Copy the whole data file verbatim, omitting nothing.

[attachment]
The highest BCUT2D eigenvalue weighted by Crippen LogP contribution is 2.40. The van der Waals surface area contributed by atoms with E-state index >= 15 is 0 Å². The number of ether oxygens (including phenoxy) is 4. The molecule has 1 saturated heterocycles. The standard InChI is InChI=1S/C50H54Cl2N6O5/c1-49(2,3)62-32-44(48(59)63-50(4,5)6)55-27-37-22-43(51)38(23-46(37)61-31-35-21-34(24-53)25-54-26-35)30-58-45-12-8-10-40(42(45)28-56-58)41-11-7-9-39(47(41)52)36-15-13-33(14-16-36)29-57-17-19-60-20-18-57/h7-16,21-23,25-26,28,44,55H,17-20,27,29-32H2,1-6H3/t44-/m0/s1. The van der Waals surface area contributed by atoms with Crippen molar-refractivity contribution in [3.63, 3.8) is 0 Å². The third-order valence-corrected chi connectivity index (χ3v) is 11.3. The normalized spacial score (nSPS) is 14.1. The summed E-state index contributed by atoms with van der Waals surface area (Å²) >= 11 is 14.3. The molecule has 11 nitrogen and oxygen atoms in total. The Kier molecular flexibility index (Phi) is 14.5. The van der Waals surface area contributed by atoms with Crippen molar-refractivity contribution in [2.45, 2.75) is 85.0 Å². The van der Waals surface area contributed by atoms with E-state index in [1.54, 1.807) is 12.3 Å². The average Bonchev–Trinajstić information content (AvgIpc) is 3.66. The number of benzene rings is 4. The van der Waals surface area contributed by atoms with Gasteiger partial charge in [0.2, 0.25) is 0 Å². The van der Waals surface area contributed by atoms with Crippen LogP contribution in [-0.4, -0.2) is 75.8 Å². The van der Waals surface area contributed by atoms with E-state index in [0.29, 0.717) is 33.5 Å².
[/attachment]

The highest BCUT2D eigenvalue weighted by Crippen LogP contribution is 2.40. The van der Waals surface area contributed by atoms with E-state index >= 15 is 0 Å². The number of ether oxygens (including phenoxy) is 4. The molecule has 1 saturated heterocycles. The standard InChI is InChI=1S/C50H54Cl2N6O5/c1-49(2,3)62-32-44(48(59)63-50(4,5)6)55-27-37-22-43(51)38(23-46(37)61-31-35-21-34(24-53)25-54-26-35)30-58-45-12-8-10-40(42(45)28-56-58)41-11-7-9-39(47(41)52)36-15-13-33(14-16-36)29-57-17-19-60-20-18-57/h7-16,21-23,25-26,28,44,55H,17-20,27,29-32H2,1-6H3/t44-/m0/s1. The van der Waals surface area contributed by atoms with Crippen molar-refractivity contribution in [3.63, 3.8) is 0 Å². The third-order valence-corrected chi connectivity index (χ3v) is 11.3. The normalized spacial score (nSPS) is 14.1. The summed E-state index contributed by atoms with van der Waals surface area (Å²) >= 11 is 14.3. The molecule has 11 nitrogen and oxygen atoms in total. The Kier molecular flexibility index (Phi) is 14.5. The van der Waals surface area contributed by atoms with Crippen molar-refractivity contribution in [2.45, 2.75) is 85.0 Å². The van der Waals surface area contributed by atoms with E-state index in [1.54, 1.807) is 12.3 Å². The average Bonchev–Trinajstić information content (AvgIpc) is 3.66. The number of benzene rings is 4. The van der Waals surface area contributed by atoms with Gasteiger partial charge in [0.2, 0.25) is 0 Å². The van der Waals surface area contributed by atoms with Crippen LogP contribution in [-0.4, -0.2) is 75.8 Å². The van der Waals surface area contributed by atoms with E-state index in [0.29, 0.717) is 33.5 Å².